Email Records Reveal Truth Behind Greenwood Co. TB Outbreak - WSPA.com

Email Records Reveal Truth Behind Greenwood Co. TB Outbreak

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Emails reveal the real story behind the state's handling of a Tuberculosis outbreak. Emails reveal the real story behind the state's handling of a Tuberculosis outbreak.
COLUMBIA, S.C. - Using the Freedom of Information Act, 7 On Your Side combed through more than 5 thousand emails from staff at the South Carolina Department of Health and Environmental Control starting with the first ones sent after learning of a patient with tuberculosis in Greenwood County until parents at Ninety Six Primary School were notified of the outbreak.

The first red flags come March 12th when nine D-HEC employees are warned of a “TB suspect” at “Ninety Six Primary School”.

It would be three months before parents were notified.

Early in the investigation, the agency appears concerned about the public resonse.

On March 14th, employee Malinda Martin wrote “the one in Greenwood is a media concern.”

Five days later, on March 19th, Martin warns fellow staffers they may be able to “avoid involving the school,” where the TB patient worked.

 On the 22nd, Latrina Richard fears “this may end up in the paper.”

More red flags appear after D-HEC does visit the school.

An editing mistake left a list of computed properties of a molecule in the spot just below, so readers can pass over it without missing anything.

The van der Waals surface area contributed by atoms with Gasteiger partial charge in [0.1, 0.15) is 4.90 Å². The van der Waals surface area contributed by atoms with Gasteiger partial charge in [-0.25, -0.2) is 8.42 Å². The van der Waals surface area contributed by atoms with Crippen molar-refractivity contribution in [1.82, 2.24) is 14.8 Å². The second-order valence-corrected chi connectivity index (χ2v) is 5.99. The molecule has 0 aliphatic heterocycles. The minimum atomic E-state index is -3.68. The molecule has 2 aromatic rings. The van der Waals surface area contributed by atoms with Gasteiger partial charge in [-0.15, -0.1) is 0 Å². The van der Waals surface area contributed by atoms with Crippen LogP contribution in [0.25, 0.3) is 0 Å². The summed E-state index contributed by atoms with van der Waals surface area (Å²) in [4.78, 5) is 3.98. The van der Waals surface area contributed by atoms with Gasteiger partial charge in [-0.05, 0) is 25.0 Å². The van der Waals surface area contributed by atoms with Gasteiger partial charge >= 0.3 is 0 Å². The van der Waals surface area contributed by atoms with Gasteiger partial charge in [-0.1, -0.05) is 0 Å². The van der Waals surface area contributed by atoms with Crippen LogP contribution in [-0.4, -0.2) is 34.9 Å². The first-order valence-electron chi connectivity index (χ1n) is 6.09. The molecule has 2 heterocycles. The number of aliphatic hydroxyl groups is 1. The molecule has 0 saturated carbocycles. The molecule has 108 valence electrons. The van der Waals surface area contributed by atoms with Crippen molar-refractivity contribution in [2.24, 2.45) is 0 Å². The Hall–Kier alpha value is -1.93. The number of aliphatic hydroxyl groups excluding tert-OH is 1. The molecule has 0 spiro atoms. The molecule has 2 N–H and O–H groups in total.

On March 28th, exactly two months before parents were notified of the outbreak, emails show “there is an open air duct that is directly between” classrooms and the contagious patient’s office, “with air easily flowing from one to the other.”

In Mid-April word got out.  A concerned parent writes to D-HEC asking them to be “pro-active” in handling the outbreak. That letter is emailed to the agency’s media relations staff.

On April 18th, the emails show the school’s principal “wants to send out a press release or some official information to parents.”

This is after several adult staff at the school test positive for tuberculosis over spring break.

The request appears to be denied by a top agency official.  Jamie Schuster, the Director of Public Health writes there should be no fact sheet sent home until after consulting with state attorneys at the Office of General Counsel.

We've posted every one of these emails for viewers to review.  There are in five batches :

Batch 1
Batch 2
Batch 3
Batch 4
Batch 5


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